The UK's cybersecurity agency has issued a warning to government departments on the potential risks of using Russian antivirus or security software because of fears the Kremlin could use it to conduct espionage.
The National Cyber Security Centre (NCSC) has warned that Russian cyberattacks are a threat to the UK and that the Russian government could potentially compromise Russian software deployed within organisations for its own ends.
"To that end, we advise that where it is assessed that access to the information by the Russian state would be a risk to national security, a Russia-based AV company should not be chosen," he added.
He said in practical terms, this means that for systems processing information classified 'secret' and and above, a Russia-based provider "should never be used", he said.
"This will also apply to some official tier systems as well, for a small number of departments which deal extensively with national security and related matters of foreign policy, international negotiations, defence and other sensitive information," he said.
The letter mentions that Kaspersky Lab is the largest Russian cybersecurity firm in the UK and that the NCSC is examining whether it can develop an independent framework which can be used to provide the government assurance about the security of Kaspersky Lab products and "verifiable measures to prevent the transfer of UK data to the Russian state".
Tweeting in response to the advice, Eugene Kaspersky said "Let me stress: there is *no* ban for KL products in the UK. We are in touch with NCSC regarding our Transparency Initiative and I am sure we will find the way to work together."
In a related blog post, Ian Levy, technical director at the NCSC, said that many government departments already handle risks well and that there's "almost no installed base of Kaspersky AV in central government".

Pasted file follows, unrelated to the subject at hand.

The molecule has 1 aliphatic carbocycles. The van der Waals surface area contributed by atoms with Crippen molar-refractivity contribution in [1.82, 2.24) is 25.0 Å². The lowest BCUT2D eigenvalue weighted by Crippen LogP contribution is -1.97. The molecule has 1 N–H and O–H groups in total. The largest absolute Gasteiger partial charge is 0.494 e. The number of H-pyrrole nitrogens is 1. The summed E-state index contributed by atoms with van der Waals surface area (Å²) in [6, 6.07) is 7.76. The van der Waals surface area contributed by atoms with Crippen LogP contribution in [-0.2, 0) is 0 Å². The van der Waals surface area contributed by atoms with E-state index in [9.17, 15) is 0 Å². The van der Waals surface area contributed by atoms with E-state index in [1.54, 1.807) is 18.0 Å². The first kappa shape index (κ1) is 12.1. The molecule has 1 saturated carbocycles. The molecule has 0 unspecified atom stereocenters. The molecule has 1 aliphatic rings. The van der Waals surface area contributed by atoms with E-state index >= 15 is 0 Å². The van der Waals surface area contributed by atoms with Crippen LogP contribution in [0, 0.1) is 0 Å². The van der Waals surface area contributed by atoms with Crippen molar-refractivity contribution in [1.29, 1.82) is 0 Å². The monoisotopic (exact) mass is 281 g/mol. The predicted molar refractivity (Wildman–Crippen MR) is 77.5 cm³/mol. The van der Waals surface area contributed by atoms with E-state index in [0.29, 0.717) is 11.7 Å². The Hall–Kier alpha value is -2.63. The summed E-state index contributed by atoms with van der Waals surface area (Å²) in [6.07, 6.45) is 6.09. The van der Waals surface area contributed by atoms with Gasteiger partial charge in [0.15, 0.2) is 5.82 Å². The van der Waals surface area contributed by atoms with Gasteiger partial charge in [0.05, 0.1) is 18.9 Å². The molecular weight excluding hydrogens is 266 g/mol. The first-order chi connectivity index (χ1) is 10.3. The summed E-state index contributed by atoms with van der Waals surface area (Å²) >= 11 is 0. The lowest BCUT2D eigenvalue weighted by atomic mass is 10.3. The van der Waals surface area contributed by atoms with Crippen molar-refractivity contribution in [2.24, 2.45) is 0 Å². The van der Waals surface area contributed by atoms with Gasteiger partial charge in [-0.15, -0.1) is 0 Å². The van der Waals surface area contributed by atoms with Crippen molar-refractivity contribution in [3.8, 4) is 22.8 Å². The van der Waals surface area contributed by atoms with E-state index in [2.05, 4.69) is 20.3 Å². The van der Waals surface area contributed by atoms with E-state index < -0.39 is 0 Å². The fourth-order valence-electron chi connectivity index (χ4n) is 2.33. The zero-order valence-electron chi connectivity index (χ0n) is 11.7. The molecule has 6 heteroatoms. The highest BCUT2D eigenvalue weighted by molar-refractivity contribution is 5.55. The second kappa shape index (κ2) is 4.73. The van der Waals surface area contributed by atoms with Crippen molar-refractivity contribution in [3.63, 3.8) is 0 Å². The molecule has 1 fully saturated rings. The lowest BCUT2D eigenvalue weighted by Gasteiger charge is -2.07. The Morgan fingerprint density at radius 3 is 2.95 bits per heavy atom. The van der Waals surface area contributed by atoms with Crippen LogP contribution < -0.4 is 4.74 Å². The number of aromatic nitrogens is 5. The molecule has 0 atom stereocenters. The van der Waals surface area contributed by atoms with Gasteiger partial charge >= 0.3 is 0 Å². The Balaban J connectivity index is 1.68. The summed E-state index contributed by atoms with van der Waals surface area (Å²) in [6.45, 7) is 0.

But despite warnings against the use of Russian software in government, Levy said there's "no compelling case at present to extend that advice to wider public sector, more general enterprises, or individuals".
He said "we really don't want people doing things like ripping out Kaspersky software at large, as it makes little sense".
Meanwhile, Barclays Bank has taken the decision to stop providing free Kaspersky Lab antivirus products to new customers as a precaution following the NCSC advice.
"The UK Government has been advised by the National Cyber Security Centre to remove any Russian products from all highly sensitive systems classified as secret or above," the bank said in an email to customers.
"We've made the precautionary decision to no longer offer Kaspersky software to new users, however there's nothing to suggest customers need to stop using Kaspersky," the email added.
"Barclays treats the security of our customers very seriously. Even though this new guidance isn't directed at members of the public, we have taken the decision to withdraw the offer of Kaspersky software from our customer website," a Barclays spokesperson told ZDNet.
A Kaspersky Lab spokesperson told ZDNet that the company is "disappointed Barclays has decided to discontinue offering Kaspersky Lab anti-virus to new customers".
"It's very important to note that the NCSC is not encouraging consumers or businesses against using Kaspersky Lab software," the company added.